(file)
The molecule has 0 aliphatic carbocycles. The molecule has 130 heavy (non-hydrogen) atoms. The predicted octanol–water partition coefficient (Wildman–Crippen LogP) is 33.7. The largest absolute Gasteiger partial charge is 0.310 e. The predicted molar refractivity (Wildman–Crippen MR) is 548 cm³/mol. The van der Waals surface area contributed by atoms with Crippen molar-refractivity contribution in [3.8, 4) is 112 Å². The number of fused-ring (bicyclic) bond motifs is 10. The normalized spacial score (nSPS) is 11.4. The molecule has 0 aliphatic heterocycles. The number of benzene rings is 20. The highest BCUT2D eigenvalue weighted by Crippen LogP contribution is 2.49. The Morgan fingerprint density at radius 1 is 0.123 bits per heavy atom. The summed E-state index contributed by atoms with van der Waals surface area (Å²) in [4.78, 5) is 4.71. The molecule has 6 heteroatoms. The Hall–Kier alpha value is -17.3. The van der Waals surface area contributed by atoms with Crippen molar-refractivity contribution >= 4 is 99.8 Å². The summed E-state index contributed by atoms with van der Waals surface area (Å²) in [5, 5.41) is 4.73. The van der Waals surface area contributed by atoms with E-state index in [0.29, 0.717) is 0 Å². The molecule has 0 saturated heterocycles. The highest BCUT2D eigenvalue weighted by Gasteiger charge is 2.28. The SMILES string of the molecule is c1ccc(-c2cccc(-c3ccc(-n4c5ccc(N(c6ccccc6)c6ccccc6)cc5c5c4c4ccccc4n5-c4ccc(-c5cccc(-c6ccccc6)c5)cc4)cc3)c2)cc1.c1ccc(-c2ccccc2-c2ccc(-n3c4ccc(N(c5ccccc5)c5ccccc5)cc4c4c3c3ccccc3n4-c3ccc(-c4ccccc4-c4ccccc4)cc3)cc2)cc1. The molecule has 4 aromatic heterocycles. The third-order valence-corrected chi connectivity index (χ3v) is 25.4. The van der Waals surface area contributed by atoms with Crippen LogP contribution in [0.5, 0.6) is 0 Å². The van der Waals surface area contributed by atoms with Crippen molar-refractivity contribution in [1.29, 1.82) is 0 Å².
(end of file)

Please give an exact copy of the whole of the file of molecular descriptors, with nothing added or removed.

The molecule has 0 aliphatic carbocycles. The molecule has 130 heavy (non-hydrogen) atoms. The predicted octanol–water partition coefficient (Wildman–Crippen LogP) is 33.7. The largest absolute Gasteiger partial charge is 0.310 e. The predicted molar refractivity (Wildman–Crippen MR) is 548 cm³/mol. The van der Waals surface area contributed by atoms with Crippen molar-refractivity contribution in [3.8, 4) is 112 Å². The number of fused-ring (bicyclic) bond motifs is 10. The normalized spacial score (nSPS) is 11.4. The molecule has 0 aliphatic heterocycles. The number of benzene rings is 20. The highest BCUT2D eigenvalue weighted by Crippen LogP contribution is 2.49. The Morgan fingerprint density at radius 1 is 0.123 bits per heavy atom. The summed E-state index contributed by atoms with van der Waals surface area (Å²) in [4.78, 5) is 4.71. The molecule has 6 heteroatoms. The Hall–Kier alpha value is -17.3. The van der Waals surface area contributed by atoms with Crippen molar-refractivity contribution >= 4 is 99.8 Å². The summed E-state index contributed by atoms with van der Waals surface area (Å²) in [5, 5.41) is 4.73. The van der Waals surface area contributed by atoms with E-state index in [0.29, 0.717) is 0 Å². The molecule has 0 saturated heterocycles. The highest BCUT2D eigenvalue weighted by Gasteiger charge is 2.28. The SMILES string of the molecule is c1ccc(-c2cccc(-c3ccc(-n4c5ccc(N(c6ccccc6)c6ccccc6)cc5c5c4c4ccccc4n5-c4ccc(-c5cccc(-c6ccccc6)c5)cc4)cc3)c2)cc1.c1ccc(-c2ccccc2-c2ccc(-n3c4ccc(N(c5ccccc5)c5ccccc5)cc4c4c3c3ccccc3n4-c3ccc(-c4ccccc4-c4ccccc4)cc3)cc2)cc1. The molecule has 4 aromatic heterocycles. The third-order valence-corrected chi connectivity index (χ3v) is 25.4. The van der Waals surface area contributed by atoms with Crippen LogP contribution in [0.5, 0.6) is 0 Å². The van der Waals surface area contributed by atoms with Crippen molar-refractivity contribution in [1.29, 1.82) is 0 Å².